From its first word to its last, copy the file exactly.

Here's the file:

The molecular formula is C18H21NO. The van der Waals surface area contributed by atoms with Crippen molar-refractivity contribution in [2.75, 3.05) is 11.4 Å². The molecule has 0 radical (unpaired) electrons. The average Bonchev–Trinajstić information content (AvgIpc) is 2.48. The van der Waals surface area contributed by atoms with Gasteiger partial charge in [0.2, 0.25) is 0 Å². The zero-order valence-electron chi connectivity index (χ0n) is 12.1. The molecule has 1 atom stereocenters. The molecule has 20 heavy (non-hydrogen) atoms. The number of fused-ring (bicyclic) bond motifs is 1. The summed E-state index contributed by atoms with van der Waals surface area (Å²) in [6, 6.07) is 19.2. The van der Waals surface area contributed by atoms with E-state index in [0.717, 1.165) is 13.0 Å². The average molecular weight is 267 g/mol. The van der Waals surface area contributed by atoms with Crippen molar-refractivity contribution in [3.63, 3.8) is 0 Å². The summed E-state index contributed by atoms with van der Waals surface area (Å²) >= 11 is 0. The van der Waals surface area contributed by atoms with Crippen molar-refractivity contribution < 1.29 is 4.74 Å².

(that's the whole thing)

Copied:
The molecular formula is C18H21NO. The van der Waals surface area contributed by atoms with Crippen molar-refractivity contribution in [2.75, 3.05) is 11.4 Å². The molecule has 0 radical (unpaired) electrons. The average Bonchev–Trinajstić information content (AvgIpc) is 2.48. The van der Waals surface area contributed by atoms with Gasteiger partial charge in [0.2, 0.25) is 0 Å². The zero-order valence-electron chi connectivity index (χ0n) is 12.1. The molecule has 1 atom stereocenters. The molecule has 20 heavy (non-hydrogen) atoms. The number of fused-ring (bicyclic) bond motifs is 1. The summed E-state index contributed by atoms with van der Waals surface area (Å²) in [6, 6.07) is 19.2. The van der Waals surface area contributed by atoms with E-state index in [0.717, 1.165) is 13.0 Å². The average molecular weight is 267 g/mol. The van der Waals surface area contributed by atoms with Crippen molar-refractivity contribution in [3.63, 3.8) is 0 Å². The summed E-state index contributed by atoms with van der Waals surface area (Å²) >= 11 is 0. The van der Waals surface area contributed by atoms with Crippen molar-refractivity contribution < 1.29 is 4.74 Å².